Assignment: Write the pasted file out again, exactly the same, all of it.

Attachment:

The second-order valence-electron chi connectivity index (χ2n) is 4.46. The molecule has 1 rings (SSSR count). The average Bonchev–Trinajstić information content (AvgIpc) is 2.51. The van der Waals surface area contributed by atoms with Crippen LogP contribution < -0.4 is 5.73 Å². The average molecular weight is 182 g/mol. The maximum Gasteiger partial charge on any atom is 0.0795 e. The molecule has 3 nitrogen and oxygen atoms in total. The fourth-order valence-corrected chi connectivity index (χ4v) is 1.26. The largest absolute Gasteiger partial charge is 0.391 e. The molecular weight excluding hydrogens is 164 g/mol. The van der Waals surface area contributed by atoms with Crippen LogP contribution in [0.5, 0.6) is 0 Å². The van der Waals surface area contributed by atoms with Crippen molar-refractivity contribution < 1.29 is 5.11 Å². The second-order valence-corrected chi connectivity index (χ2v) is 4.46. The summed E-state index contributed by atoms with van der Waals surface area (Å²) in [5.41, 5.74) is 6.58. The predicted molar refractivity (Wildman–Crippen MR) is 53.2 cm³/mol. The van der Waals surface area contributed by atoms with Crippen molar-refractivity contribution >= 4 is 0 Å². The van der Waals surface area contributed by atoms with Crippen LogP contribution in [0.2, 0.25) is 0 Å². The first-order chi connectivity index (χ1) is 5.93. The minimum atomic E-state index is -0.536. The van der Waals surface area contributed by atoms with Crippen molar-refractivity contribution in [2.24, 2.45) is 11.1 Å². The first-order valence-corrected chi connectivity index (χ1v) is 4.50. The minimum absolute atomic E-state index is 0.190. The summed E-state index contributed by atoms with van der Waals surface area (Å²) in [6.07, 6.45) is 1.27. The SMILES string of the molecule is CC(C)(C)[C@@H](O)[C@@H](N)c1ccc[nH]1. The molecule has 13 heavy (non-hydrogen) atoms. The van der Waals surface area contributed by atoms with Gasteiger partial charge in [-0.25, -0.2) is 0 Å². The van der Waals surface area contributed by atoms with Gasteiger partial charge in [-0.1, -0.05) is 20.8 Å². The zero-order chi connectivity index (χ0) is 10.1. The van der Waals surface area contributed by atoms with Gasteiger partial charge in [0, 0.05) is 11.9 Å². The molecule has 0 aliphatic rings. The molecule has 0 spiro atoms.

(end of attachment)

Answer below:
The second-order valence-electron chi connectivity index (χ2n) is 4.46. The molecule has 1 rings (SSSR count). The average Bonchev–Trinajstić information content (AvgIpc) is 2.51. The van der Waals surface area contributed by atoms with Crippen LogP contribution < -0.4 is 5.73 Å². The average molecular weight is 182 g/mol. The maximum Gasteiger partial charge on any atom is 0.0795 e. The molecule has 3 nitrogen and oxygen atoms in total. The fourth-order valence-corrected chi connectivity index (χ4v) is 1.26. The largest absolute Gasteiger partial charge is 0.391 e. The molecular weight excluding hydrogens is 164 g/mol. The van der Waals surface area contributed by atoms with Crippen LogP contribution in [0.5, 0.6) is 0 Å². The van der Waals surface area contributed by atoms with Crippen molar-refractivity contribution < 1.29 is 5.11 Å². The second-order valence-corrected chi connectivity index (χ2v) is 4.46. The summed E-state index contributed by atoms with van der Waals surface area (Å²) in [5.41, 5.74) is 6.58. The predicted molar refractivity (Wildman–Crippen MR) is 53.2 cm³/mol. The van der Waals surface area contributed by atoms with Crippen molar-refractivity contribution >= 4 is 0 Å². The van der Waals surface area contributed by atoms with Crippen LogP contribution in [0.2, 0.25) is 0 Å². The first-order chi connectivity index (χ1) is 5.93. The minimum atomic E-state index is -0.536. The van der Waals surface area contributed by atoms with Crippen molar-refractivity contribution in [2.24, 2.45) is 11.1 Å². The first-order valence-corrected chi connectivity index (χ1v) is 4.50. The minimum absolute atomic E-state index is 0.190. The summed E-state index contributed by atoms with van der Waals surface area (Å²) in [6.07, 6.45) is 1.27. The SMILES string of the molecule is CC(C)(C)[C@@H](O)[C@@H](N)c1ccc[nH]1. The molecule has 13 heavy (non-hydrogen) atoms. The van der Waals surface area contributed by atoms with Gasteiger partial charge in [-0.25, -0.2) is 0 Å². The van der Waals surface area contributed by atoms with Gasteiger partial charge in [-0.1, -0.05) is 20.8 Å². The zero-order chi connectivity index (χ0) is 10.1. The van der Waals surface area contributed by atoms with Gasteiger partial charge in [0, 0.05) is 11.9 Å². The molecule has 0 aliphatic rings. The molecule has 0 spiro atoms.